BEIRUT (AP) -- After a brief morning lull, Syrian government warplanes launched fresh airstrikes Friday targeting rebel-held parts of Aleppo, raising fears of more casualties after days of carnage that propelled the contested northern city once again as a main battlefield in Syria's devastating civil war.
The airstrikes shattered the lull that had engulfed Aleppo since dawn hours and prompted religious leaders to suspend Friday prayer sermons in the city mosques, according to activists from the Britain-based Syrian Observatory for Human Rights and the Local Coordination Committees.
The Observatory reported one person was killed in the strikes while the LCC said three people died and several were wounded.
The carnage in Aleppo — a city contested since the summer of 2012 when opposition fighters stormed it and took over several neighborhoods — was particularly bad on Wednesday and Thursday, when airstrikes and artillery killed more than 60 people, including dozens at a hospital in a rebel-held neighborhood.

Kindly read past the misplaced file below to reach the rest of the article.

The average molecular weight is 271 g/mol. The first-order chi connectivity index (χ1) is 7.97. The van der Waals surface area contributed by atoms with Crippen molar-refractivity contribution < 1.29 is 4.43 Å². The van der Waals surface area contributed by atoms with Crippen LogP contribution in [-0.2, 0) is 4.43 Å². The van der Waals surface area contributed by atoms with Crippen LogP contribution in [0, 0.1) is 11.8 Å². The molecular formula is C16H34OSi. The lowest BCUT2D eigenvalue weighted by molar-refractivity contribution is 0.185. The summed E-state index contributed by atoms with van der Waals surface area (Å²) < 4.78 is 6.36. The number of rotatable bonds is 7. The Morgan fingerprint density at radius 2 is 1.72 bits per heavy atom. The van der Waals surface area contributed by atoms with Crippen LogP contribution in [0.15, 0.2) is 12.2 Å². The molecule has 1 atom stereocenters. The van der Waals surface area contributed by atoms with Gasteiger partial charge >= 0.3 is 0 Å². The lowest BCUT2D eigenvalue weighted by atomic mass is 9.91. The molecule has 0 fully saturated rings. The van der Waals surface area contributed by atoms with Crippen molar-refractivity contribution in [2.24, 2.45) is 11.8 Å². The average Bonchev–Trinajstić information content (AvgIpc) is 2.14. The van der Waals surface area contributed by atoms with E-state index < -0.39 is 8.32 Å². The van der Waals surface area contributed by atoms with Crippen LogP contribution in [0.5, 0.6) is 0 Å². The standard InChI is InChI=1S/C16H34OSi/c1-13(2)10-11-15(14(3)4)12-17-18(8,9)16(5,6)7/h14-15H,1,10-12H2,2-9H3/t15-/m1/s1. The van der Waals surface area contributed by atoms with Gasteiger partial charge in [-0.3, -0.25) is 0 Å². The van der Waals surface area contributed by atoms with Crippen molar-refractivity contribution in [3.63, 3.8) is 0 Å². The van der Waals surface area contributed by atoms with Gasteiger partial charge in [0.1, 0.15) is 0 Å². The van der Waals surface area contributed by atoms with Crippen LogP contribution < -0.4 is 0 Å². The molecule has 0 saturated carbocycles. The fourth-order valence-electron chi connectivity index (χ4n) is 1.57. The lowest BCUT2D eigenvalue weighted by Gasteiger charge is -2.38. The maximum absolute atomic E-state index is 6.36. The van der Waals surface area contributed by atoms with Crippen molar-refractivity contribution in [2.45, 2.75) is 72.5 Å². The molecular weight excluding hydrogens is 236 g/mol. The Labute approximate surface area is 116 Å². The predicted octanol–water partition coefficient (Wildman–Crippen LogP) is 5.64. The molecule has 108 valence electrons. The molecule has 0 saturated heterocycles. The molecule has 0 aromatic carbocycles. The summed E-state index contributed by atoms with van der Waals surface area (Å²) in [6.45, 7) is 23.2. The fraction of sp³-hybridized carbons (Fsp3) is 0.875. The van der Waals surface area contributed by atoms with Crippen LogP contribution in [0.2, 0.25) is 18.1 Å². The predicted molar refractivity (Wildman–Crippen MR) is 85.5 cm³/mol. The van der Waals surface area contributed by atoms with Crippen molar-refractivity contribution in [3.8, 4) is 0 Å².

Aid agencies warned that Aleppo is on the brink of a humanitarian disaster with the collapse of a two-month cease-fire and stalled peace talks in Switzerland.
In Geneva, the U.N. High Commissioner for Human Rights said the latest reports of civilian deaths in Syria revealed a "monstrous disregard for civilian lives by all parties to the conflict."
In a statement released Friday, Zeid Ra'ad Al Hussein urged all sides to step back from a return to an all-out war.
The U.N. official said "the violence is soaring back to the levels we saw prior to the cessation of hostilities" in late February. He added that targeting medical facilities and markets could "amount to war crimes."
According to the Observatory, airstrikes and shelling in Aleppo killed 202 civilians in the past week — 123 in rebel-held parts of the city and 71 and government-held areas. It said the dead included 31 children on both sides.
The Religious Council of Aleppo, a body that runs religious affairs in rebel-held parts of Aleppo province, suspended Friday prayers at the city's mosques, saying there were fears of more airstrikes by Russian and government warplanes.
"The religious council calls upon, for the first time, all those in charge of mosques to suspend the Friday prayers," said the council in a statement posted online. "The heart of the believers is aching ... but preserving lives is an important religious duty."